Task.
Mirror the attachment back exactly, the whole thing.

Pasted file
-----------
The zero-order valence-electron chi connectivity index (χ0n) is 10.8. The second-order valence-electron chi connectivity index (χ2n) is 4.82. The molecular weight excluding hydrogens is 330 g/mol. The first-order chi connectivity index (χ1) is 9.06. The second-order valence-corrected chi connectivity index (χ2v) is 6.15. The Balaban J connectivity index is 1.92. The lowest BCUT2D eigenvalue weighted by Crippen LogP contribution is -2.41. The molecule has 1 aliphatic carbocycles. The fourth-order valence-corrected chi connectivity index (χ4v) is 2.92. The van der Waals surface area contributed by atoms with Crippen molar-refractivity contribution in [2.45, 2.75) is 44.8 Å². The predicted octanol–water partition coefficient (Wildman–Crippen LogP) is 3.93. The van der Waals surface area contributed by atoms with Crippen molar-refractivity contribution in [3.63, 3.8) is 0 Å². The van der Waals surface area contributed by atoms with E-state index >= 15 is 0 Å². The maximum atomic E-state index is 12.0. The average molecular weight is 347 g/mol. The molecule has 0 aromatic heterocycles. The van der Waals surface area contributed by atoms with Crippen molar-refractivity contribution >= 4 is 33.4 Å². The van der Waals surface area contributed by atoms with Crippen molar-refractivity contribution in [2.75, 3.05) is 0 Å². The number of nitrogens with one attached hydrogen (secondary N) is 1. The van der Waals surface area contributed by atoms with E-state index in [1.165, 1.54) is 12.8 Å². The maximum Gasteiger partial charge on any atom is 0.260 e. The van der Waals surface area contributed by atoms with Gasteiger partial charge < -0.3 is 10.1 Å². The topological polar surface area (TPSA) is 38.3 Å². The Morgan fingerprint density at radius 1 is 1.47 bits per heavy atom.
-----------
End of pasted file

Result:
The zero-order valence-electron chi connectivity index (χ0n) is 10.8. The second-order valence-electron chi connectivity index (χ2n) is 4.82. The molecular weight excluding hydrogens is 330 g/mol. The first-order chi connectivity index (χ1) is 9.06. The second-order valence-corrected chi connectivity index (χ2v) is 6.15. The Balaban J connectivity index is 1.92. The lowest BCUT2D eigenvalue weighted by Crippen LogP contribution is -2.41. The molecule has 1 aliphatic carbocycles. The fourth-order valence-corrected chi connectivity index (χ4v) is 2.92. The van der Waals surface area contributed by atoms with Crippen molar-refractivity contribution in [2.45, 2.75) is 44.8 Å². The predicted octanol–water partition coefficient (Wildman–Crippen LogP) is 3.93. The van der Waals surface area contributed by atoms with Crippen molar-refractivity contribution in [3.63, 3.8) is 0 Å². The van der Waals surface area contributed by atoms with E-state index >= 15 is 0 Å². The maximum atomic E-state index is 12.0. The average molecular weight is 347 g/mol. The molecule has 0 aromatic heterocycles. The van der Waals surface area contributed by atoms with Crippen molar-refractivity contribution >= 4 is 33.4 Å². The van der Waals surface area contributed by atoms with Crippen molar-refractivity contribution in [2.75, 3.05) is 0 Å². The number of nitrogens with one attached hydrogen (secondary N) is 1. The van der Waals surface area contributed by atoms with E-state index in [1.165, 1.54) is 12.8 Å². The maximum Gasteiger partial charge on any atom is 0.260 e. The van der Waals surface area contributed by atoms with Gasteiger partial charge < -0.3 is 10.1 Å². The topological polar surface area (TPSA) is 38.3 Å². The Morgan fingerprint density at radius 1 is 1.47 bits per heavy atom.